Elimination and eradication of infectious diseases
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Elimination and eradication in this context are technical terms with specific meanings.
- Control: The reduction of disease incidence, prevalence, morbidity or mortality to a locally acceptable level as a result of deliberate efforts; continued intervention measures are required to maintain the reduction. Example: diarrhoeal diseases.
- Elimination of disease: Reduction to zero of the incidence of a specified disease in a defined geographical area as a result of deliberate efforts; continued intervention measures are required. Example: neonatal tetanus.
- Elimination of infections: Reduction to zero of the incidence of infection caused by a specific agent in a defined geographical area as a result of deliberate efforts; continued measures to prevent re-establishment of transmission are required. Example: measles, poliomyelitis.
- Eradication: Permanent reduction to zero of the worldwide incidence of infection caused by a specific agent as a result of deliberate efforts; intervention measures are no longer needed. Example: smallpox.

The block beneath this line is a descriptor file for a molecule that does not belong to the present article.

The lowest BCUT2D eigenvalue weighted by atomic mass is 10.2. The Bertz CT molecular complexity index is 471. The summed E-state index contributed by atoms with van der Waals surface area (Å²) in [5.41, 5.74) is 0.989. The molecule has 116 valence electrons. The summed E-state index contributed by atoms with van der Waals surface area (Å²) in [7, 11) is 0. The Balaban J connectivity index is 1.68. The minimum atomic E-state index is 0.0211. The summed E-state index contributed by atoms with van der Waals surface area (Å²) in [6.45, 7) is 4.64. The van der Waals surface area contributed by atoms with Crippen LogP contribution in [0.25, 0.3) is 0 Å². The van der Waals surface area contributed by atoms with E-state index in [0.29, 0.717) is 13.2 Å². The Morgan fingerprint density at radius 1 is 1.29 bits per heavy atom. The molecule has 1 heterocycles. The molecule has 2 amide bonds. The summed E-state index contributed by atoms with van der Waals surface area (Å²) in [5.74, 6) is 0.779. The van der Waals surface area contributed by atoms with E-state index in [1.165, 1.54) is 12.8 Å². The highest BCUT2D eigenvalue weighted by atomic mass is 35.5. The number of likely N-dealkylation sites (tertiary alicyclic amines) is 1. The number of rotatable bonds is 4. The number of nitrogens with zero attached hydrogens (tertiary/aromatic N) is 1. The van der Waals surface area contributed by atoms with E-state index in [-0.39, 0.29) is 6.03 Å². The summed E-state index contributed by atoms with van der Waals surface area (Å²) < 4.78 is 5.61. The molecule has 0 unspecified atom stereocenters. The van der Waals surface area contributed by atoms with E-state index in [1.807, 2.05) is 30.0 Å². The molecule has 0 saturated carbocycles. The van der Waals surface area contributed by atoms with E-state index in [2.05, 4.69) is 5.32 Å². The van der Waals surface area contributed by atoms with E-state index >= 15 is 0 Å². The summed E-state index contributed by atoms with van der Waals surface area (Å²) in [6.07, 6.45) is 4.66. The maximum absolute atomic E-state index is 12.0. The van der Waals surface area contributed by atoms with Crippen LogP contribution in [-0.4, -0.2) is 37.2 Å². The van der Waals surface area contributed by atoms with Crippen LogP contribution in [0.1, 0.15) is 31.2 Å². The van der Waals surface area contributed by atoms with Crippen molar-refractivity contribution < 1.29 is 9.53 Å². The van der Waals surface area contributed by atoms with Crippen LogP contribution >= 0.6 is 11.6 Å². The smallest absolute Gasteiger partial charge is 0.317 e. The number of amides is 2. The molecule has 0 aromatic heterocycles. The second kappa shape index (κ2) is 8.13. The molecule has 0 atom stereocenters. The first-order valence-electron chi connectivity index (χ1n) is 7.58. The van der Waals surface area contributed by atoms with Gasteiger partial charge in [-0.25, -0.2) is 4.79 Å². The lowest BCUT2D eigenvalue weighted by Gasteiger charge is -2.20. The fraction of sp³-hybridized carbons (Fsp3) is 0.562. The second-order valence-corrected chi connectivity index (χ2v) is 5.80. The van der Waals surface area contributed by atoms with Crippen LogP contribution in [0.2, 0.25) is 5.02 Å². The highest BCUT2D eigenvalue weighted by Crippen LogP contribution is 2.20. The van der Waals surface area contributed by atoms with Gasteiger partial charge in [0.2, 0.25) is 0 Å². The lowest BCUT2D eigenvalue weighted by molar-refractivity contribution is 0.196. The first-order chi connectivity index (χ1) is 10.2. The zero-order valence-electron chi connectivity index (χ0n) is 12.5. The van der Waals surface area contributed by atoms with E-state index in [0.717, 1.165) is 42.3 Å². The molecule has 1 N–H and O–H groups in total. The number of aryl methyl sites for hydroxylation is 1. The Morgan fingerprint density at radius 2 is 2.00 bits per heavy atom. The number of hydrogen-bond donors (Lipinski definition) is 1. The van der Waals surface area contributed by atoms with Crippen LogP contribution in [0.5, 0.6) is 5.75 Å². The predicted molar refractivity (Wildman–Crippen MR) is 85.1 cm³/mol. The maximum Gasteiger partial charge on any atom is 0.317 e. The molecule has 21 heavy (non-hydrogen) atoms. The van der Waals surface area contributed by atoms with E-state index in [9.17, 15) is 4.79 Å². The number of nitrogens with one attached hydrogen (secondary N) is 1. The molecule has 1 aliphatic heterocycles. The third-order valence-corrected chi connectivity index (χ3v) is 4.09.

- Extinction: The specific infectious agent no longer exists in nature or in the laboratory. Example: none.
- The Principles of Disease Elimination and Eradication. MMWR supplement. December 31, 1999 / 48(SU01);23-7.
- David L Heymann. Control, elimination, eradication and re-emergence of infectious diseases: getting the message right. Bulletin of the World Health Organization (BLT). 2006;84(2):82-3.
- ↑ Molyneux DH, Hopkins DR, Zagaria N. Disease eradication, elimination and control: the need for accurate and consistent usage. Trends in parasitology. 2004 Aug; 20(8):347-51.(Link to article – subscription may be required.)
- ↑ Dowdle WR. The Principles of Disease Elimination and Eradication. MMWR - Supplements 1999;48(SU01):23-7.
- ↑ Dowdle WR. The principles of disease elimination and eradication. Bulletin of the World Health Organization. 1998; 76 Suppl 2:22-5.